Republican lawmakers in the West have accused the administration of pressing ahead with the moratorium before considering the consequences.
“We are presented with a ‘ready-fire-aim,’ scattershot proposal that . . . undermines the ability of local forest managers and scientists to properly manage forests based upon local environmental conditions in cooperation with local communities,” said Sen. Frank H. Murkowski (R-Alaska), chairman of the Senate Committee on Energy and Natural Resources.
The road-building moratorium, the first major policy directive from newly appointed Forest Service chief Mike Dombeck, comes out of a growing realization that the rugged roads that penetrate the national forests are responsible not only for heavy construction and upkeep costs, but also for some of the worst damage to surrounding forests. Silt from roads washes into streams, making them inhospitable to fish. Wildlife migration patterns are interrupted.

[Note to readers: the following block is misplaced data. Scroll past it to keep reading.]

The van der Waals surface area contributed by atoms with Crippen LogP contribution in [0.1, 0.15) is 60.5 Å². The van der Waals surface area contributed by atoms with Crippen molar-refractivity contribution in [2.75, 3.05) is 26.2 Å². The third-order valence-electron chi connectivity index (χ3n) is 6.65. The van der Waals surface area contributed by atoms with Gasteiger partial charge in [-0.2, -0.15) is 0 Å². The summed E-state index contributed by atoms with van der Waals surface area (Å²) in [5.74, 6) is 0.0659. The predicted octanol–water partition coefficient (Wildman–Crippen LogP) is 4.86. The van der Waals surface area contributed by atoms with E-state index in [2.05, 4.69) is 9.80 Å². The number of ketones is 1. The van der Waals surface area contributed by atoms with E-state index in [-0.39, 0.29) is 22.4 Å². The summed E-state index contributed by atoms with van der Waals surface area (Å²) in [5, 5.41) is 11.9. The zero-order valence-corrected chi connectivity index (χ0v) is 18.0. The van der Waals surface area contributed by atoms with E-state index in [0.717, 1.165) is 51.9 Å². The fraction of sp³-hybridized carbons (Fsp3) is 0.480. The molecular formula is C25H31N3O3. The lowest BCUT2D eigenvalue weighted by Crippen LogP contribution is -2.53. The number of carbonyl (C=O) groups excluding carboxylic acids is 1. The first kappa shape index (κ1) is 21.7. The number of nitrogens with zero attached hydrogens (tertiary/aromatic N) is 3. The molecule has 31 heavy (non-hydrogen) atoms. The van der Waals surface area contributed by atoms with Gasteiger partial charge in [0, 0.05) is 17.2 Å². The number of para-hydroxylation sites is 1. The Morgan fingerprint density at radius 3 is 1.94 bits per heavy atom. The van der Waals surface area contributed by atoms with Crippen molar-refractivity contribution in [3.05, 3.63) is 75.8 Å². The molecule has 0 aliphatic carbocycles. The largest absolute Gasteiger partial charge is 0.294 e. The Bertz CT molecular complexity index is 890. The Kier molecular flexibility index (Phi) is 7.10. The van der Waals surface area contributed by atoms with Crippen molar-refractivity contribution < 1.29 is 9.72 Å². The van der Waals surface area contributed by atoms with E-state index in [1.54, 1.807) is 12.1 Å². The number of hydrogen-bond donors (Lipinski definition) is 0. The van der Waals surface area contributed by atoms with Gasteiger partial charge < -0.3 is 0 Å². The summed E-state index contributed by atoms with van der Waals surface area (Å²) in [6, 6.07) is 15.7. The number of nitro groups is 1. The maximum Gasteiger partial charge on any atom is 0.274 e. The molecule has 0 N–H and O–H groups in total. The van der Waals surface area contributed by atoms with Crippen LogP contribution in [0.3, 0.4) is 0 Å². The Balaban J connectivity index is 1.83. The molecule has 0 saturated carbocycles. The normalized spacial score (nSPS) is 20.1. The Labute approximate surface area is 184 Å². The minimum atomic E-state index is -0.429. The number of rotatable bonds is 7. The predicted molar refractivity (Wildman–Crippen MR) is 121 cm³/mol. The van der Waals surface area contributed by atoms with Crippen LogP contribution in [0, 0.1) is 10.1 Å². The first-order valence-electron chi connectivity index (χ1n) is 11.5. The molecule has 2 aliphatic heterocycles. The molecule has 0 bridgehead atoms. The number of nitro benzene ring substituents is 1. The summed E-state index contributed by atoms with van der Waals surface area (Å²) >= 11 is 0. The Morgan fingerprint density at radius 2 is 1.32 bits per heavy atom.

Up to 70% of the 422 mudslides in Idaho’s Clearwater National Forest two years ago were associated with Forest Service logging roads. In Washington state, a narrow, treacherous road through the northern half of the Gifford Pinchot National Forest--constructed on steep, unstable slopes to access an old-growth forest timber sale--collapsed in nearly 30 places over a 13-mile stretch in 1996. Repair costs are estimated at $2 million. In Oregon, the Forest Service is faced with a multimillion-dollar price tag to decommission roads in the Fish Creek drainage area near Mt. Hood after heavy rains spurred 236 landslides in 1996, threatening municipal water supplies and killing fish.
Roads, Forest Service officials say, are the agency’s No. 1 source of water quality problems.
Yet the most fundamental debate has to do with the fact that roads are roads, and as such, open up wilderness that would otherwise be untouched except for a few hardy hikers and hunters. Roads bring weekend elk and bear hunters in pickups; they bring snowmobiles and all-terrain vehicles and Sunday picnickers, all potential death sentences to struggling populations of gray wolves, grizzly bears, wolverines, lynx and other species that cannot survive without vast, untouched lands on which to roam.